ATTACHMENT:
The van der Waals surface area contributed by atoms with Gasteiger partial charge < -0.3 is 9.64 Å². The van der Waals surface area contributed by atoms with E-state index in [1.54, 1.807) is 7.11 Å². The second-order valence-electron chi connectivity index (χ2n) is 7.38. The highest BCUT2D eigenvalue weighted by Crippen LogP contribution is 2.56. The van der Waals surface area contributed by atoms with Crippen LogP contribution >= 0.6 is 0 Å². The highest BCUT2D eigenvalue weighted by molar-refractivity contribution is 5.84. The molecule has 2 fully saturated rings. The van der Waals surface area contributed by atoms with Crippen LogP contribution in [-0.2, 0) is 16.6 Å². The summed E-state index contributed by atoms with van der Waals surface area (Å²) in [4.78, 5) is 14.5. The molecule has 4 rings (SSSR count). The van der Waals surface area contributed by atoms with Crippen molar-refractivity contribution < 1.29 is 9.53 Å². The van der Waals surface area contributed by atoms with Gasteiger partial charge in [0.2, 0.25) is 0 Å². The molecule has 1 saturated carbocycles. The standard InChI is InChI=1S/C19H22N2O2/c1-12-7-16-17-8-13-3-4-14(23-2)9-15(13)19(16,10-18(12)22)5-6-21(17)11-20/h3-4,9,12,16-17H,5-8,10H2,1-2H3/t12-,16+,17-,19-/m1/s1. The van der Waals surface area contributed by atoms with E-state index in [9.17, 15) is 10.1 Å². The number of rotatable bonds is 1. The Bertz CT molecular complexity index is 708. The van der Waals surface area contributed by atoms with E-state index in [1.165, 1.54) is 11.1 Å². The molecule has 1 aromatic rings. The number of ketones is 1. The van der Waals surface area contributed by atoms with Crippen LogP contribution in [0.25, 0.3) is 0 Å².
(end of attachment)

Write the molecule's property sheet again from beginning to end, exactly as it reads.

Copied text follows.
The van der Waals surface area contributed by atoms with Gasteiger partial charge < -0.3 is 9.64 Å². The van der Waals surface area contributed by atoms with E-state index in [1.54, 1.807) is 7.11 Å². The second-order valence-electron chi connectivity index (χ2n) is 7.38. The highest BCUT2D eigenvalue weighted by Crippen LogP contribution is 2.56. The van der Waals surface area contributed by atoms with Crippen LogP contribution >= 0.6 is 0 Å². The highest BCUT2D eigenvalue weighted by molar-refractivity contribution is 5.84. The molecule has 2 fully saturated rings. The van der Waals surface area contributed by atoms with Crippen LogP contribution in [-0.2, 0) is 16.6 Å². The summed E-state index contributed by atoms with van der Waals surface area (Å²) in [4.78, 5) is 14.5. The molecule has 4 rings (SSSR count). The van der Waals surface area contributed by atoms with Crippen molar-refractivity contribution < 1.29 is 9.53 Å². The van der Waals surface area contributed by atoms with Gasteiger partial charge in [0.2, 0.25) is 0 Å². The molecule has 1 saturated carbocycles. The standard InChI is InChI=1S/C19H22N2O2/c1-12-7-16-17-8-13-3-4-14(23-2)9-15(13)19(16,10-18(12)22)5-6-21(17)11-20/h3-4,9,12,16-17H,5-8,10H2,1-2H3/t12-,16+,17-,19-/m1/s1. The van der Waals surface area contributed by atoms with E-state index in [9.17, 15) is 10.1 Å². The number of rotatable bonds is 1. The Bertz CT molecular complexity index is 708. The van der Waals surface area contributed by atoms with E-state index in [1.165, 1.54) is 11.1 Å². The molecule has 1 aromatic rings. The number of ketones is 1. The van der Waals surface area contributed by atoms with Crippen LogP contribution in [0.25, 0.3) is 0 Å².